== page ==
It was a very satisfying endeavour. I learnt how to overlap the fruit in the bottles so it would look attractive, how to achieve just the right level of sweetness in the syrup and how to seal those bottles well. It was a lot of work, but it was so wonderful to have a supply of homemade preserves on hand, especially when unexpected visitors arrived. When we moved to Adelaide and then interstate, I thought I would buy fruit and keep on bottling, but it never eventuated. The fruit was too expensive and besides, I no longer had the time. So even though I loved the idea, I gave up on it.

And now as I pack up my old bottling outfit, I see something of a parable of the Christian life in it all. Many times, it seems we taste the sweetness of a close relationship with God and reap the benefits of this in our lives. But then things happen. Our lifestyle changes or we get too busy or Christians disappoint us or we think we know it all – and God is marginalised in our lives, even perhaps packed in a box, put on a high shelf and forgotten about.

But God doesn’t forget us. We might forget God – but God is different. ‘I will never leave you or forsake you’, the Lord says to Joshua in Joshua 1:5. Though my father and mother forsake me, the Lord will receive me’ David writes in Psalm 27:10. And God tells the children of Israel something similar in Isaiah 49:15:

Can a mother forget the baby at her breast and have no compassion on the child she has borne? Though she may forget, I will not forget you!

We can even try to fool ourselves and others and pretend our faith in God is still vital to us, but God sees through it all. Psalm 139:1-4 describes how the Lord knows us intimately – our thoughts, our actions, even the words we haven’t yet said. But God is so faithful to us – and so merciful.

My parable falls down, however, in that I am giving away my preserving outfit – yet I certainly don’t intend to give my faith in God away! I want to remain full of God’s sweetness and flavour until the end, just like that wonderful fruit I used to preserve. And I know God will keep me that way, as I continue to stay close to him and allow his Spirit to permeate my life.

So how about you? Have you put God up on the shelf in your life somewhere?

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Already I have lost count of the number of times I’ve been asked if my latest novel ‘Jenna’ is really my own story. Whenever I hear this question, however, I honestly don’t quite know how to answer. At one level, it is not ‘my’ story at all. For starters, my character Jenna is in her mid-twenties, has dark, curly hair and lives in Adelaide – which cuts me out on all counts! Also, when the story begins, she is a youth leader at her local church – a role I have never had. Then she gets engaged to someone who … but I don’t want to spoil the story for any of you who plan on reading it!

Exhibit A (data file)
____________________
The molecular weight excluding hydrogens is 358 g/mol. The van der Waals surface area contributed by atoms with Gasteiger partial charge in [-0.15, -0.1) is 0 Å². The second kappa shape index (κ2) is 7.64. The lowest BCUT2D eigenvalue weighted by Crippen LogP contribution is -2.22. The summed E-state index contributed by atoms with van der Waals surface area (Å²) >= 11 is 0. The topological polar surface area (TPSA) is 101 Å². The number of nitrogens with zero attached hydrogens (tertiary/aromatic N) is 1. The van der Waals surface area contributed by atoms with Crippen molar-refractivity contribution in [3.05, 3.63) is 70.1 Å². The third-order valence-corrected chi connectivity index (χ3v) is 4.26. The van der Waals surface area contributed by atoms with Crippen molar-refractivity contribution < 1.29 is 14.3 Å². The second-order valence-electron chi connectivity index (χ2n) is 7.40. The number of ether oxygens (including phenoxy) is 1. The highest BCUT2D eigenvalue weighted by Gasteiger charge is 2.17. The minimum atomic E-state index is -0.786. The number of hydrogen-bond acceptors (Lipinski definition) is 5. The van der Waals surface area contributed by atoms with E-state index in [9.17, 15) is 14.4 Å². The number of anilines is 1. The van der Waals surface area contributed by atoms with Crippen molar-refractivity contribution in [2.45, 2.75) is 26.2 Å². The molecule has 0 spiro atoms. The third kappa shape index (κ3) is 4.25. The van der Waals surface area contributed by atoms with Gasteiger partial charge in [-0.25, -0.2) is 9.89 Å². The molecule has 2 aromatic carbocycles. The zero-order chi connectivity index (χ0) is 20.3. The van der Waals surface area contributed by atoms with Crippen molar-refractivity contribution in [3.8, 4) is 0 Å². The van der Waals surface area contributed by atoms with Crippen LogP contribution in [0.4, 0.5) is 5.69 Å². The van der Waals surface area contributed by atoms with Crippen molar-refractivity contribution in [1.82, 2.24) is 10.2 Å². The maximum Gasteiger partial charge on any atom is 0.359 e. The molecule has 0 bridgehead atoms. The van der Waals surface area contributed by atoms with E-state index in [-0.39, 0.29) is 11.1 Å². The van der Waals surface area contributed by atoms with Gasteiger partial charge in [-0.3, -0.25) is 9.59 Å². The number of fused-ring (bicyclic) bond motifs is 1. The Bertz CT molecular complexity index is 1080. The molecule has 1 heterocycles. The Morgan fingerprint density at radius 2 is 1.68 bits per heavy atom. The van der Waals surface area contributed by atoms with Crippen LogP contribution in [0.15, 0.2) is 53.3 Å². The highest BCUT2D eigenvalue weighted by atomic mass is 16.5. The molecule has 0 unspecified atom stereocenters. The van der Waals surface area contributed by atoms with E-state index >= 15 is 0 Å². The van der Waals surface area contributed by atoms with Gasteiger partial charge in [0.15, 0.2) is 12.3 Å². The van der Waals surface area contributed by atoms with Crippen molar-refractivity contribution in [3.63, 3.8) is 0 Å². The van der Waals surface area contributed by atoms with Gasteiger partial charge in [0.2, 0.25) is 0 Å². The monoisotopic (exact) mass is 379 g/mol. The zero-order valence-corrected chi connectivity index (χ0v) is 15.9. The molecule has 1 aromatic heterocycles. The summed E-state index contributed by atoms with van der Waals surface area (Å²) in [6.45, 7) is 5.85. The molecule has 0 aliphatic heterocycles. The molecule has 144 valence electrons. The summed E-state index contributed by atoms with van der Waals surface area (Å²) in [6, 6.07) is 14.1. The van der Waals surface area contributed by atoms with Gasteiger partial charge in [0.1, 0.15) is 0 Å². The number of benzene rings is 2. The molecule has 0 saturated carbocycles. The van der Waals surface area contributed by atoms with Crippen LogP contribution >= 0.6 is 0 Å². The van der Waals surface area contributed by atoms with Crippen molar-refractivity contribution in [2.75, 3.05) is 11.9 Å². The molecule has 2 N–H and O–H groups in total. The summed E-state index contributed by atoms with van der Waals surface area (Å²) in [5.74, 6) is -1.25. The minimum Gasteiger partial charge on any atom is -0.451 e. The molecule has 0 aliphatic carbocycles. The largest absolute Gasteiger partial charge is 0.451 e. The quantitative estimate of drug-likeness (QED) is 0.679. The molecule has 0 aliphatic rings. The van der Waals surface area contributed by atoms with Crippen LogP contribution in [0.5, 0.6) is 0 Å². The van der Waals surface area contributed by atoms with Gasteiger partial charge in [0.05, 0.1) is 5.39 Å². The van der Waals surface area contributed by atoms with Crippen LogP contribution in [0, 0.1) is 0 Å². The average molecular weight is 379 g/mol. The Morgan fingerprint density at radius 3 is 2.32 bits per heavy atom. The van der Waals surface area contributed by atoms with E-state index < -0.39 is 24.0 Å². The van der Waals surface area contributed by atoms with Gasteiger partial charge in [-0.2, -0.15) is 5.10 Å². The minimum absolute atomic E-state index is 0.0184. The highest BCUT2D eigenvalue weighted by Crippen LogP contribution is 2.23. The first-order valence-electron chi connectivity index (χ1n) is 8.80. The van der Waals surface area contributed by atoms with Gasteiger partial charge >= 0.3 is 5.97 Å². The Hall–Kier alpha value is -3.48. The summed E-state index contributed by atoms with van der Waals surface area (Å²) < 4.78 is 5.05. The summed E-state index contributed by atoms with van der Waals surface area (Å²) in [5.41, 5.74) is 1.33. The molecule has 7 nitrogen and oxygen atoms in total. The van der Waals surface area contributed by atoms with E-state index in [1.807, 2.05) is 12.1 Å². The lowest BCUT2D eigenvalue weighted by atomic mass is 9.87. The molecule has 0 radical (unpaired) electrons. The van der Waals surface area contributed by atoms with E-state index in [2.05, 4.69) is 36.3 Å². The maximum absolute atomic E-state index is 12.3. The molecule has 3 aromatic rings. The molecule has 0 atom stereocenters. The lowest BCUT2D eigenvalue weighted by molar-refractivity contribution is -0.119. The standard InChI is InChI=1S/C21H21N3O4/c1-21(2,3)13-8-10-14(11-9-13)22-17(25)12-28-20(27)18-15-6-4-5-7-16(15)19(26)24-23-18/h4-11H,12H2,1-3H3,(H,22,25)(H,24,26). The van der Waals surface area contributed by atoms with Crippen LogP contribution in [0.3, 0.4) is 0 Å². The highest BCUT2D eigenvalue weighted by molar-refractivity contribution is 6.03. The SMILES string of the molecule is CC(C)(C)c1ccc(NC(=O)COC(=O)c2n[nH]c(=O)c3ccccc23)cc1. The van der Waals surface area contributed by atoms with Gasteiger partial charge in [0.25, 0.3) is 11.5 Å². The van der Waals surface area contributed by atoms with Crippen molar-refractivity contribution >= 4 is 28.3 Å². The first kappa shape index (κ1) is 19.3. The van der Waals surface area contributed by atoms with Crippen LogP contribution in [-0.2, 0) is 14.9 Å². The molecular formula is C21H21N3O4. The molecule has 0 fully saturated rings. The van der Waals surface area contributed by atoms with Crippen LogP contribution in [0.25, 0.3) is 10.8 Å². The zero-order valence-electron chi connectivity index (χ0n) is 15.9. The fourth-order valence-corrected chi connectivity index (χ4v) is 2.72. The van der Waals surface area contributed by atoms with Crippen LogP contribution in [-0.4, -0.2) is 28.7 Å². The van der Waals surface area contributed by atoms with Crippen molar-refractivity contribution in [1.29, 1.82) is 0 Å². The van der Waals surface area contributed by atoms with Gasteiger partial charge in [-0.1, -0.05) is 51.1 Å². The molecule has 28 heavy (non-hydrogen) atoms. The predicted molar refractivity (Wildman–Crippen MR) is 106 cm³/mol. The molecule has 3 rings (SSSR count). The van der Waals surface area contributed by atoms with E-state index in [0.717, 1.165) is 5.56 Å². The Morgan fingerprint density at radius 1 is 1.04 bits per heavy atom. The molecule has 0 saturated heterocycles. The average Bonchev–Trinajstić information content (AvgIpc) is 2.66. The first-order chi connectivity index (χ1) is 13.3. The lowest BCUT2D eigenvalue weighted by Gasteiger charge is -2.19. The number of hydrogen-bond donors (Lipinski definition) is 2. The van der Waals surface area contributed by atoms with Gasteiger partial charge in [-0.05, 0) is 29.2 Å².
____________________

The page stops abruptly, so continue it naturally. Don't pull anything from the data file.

And yet, at another level, ‘Jenna’ is my story. It is in fact lots of different parts of my story – little snippets from here and there taken totally out of their original time frame and context and melded together to form a new and unique narrative. But it is also various other people’s stories – again snippets I have heard or read about or watched unfold. And then around and through and above and below all that are the characters and events completely from my own imagination, with the result that it is difficult even for me, the author, to tell now where fact and fiction begin and end.

It’s true too that I am the author of my novels – the creator of these characters and this storyline. I bring them to birth – I give them names. Maybe I even ‘play God’ a little at times, creating the odd one or two in my own image, or part thereof, allowing them to respond to situations as I probably would – or at least think I would. And no doubt this is a natural thing to do – after all, I’m told we write best about the things we have personally experienced. So in this regard, is my character Jenna perhaps really me?

I think the wisest thing for me as the author is to stop worrying about all this. As I wrote ‘Jenna’, I felt I was putting into words something worthwhile and something God wanted me to say. And I hope and pray that everything I have written brings God honour and glory, as well as challenging and encouraging my readers – and yes, entertaining them. Recently I read again the words of Psalm 139:1-4:

O Lord, you have searched me and you know me.

You know when I sit and when I rise; you perceive my thoughts from afar.

You discern my going out and my lying down; you are familiar with all my ways.

Before a word is on my tongue you know it completely, O Lord

God perceived my very thoughts as I wrote ‘Jenna’. God was aware of my motives and in fact knew every word I was going to write, even before I started. God was with me as I wrote, I am sure of that. And my task was to listen well and to ‘keep in step with the Spirit’ (Gal 5:25) as the story unfolded.

I hope I did that. And I hope and pray my readers forget about finding ‘me’ in the story and instead discover something more of God in it all.